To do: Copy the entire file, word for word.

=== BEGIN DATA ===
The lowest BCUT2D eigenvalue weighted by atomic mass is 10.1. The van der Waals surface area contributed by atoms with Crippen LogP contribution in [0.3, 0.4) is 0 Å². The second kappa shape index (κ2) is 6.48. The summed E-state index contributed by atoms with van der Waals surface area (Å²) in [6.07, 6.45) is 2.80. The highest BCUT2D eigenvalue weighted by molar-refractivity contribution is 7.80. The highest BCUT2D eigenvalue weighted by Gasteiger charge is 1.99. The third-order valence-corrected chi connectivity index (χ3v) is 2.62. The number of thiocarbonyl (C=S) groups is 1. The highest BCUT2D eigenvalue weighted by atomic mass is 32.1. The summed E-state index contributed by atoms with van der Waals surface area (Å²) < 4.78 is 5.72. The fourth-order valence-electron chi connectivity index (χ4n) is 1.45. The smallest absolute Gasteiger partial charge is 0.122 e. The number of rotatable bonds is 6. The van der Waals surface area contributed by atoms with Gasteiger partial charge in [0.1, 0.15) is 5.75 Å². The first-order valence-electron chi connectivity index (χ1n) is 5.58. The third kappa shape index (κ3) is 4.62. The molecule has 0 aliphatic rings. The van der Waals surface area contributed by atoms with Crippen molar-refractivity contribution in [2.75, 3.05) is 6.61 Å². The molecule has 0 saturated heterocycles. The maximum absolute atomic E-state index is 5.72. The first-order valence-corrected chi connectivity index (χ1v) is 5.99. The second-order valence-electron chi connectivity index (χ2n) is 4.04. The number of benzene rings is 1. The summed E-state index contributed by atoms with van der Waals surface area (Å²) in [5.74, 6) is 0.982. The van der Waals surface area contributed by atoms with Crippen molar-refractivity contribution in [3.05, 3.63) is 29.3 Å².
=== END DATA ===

The lowest BCUT2D eigenvalue weighted by atomic mass is 10.1. The van der Waals surface area contributed by atoms with Crippen LogP contribution in [0.3, 0.4) is 0 Å². The second kappa shape index (κ2) is 6.48. The summed E-state index contributed by atoms with van der Waals surface area (Å²) in [6.07, 6.45) is 2.80. The highest BCUT2D eigenvalue weighted by molar-refractivity contribution is 7.80. The highest BCUT2D eigenvalue weighted by Gasteiger charge is 1.99. The third-order valence-corrected chi connectivity index (χ3v) is 2.62. The number of thiocarbonyl (C=S) groups is 1. The highest BCUT2D eigenvalue weighted by atomic mass is 32.1. The summed E-state index contributed by atoms with van der Waals surface area (Å²) < 4.78 is 5.72. The fourth-order valence-electron chi connectivity index (χ4n) is 1.45. The smallest absolute Gasteiger partial charge is 0.122 e. The number of rotatable bonds is 6. The van der Waals surface area contributed by atoms with Gasteiger partial charge in [0.1, 0.15) is 5.75 Å². The first-order valence-electron chi connectivity index (χ1n) is 5.58. The third kappa shape index (κ3) is 4.62. The molecule has 0 aliphatic rings. The van der Waals surface area contributed by atoms with Crippen molar-refractivity contribution in [2.75, 3.05) is 6.61 Å². The molecule has 0 saturated heterocycles. The maximum absolute atomic E-state index is 5.72. The first-order valence-corrected chi connectivity index (χ1v) is 5.99. The second-order valence-electron chi connectivity index (χ2n) is 4.04. The number of benzene rings is 1. The summed E-state index contributed by atoms with van der Waals surface area (Å²) in [5.74, 6) is 0.982. The van der Waals surface area contributed by atoms with Crippen molar-refractivity contribution in [3.05, 3.63) is 29.3 Å².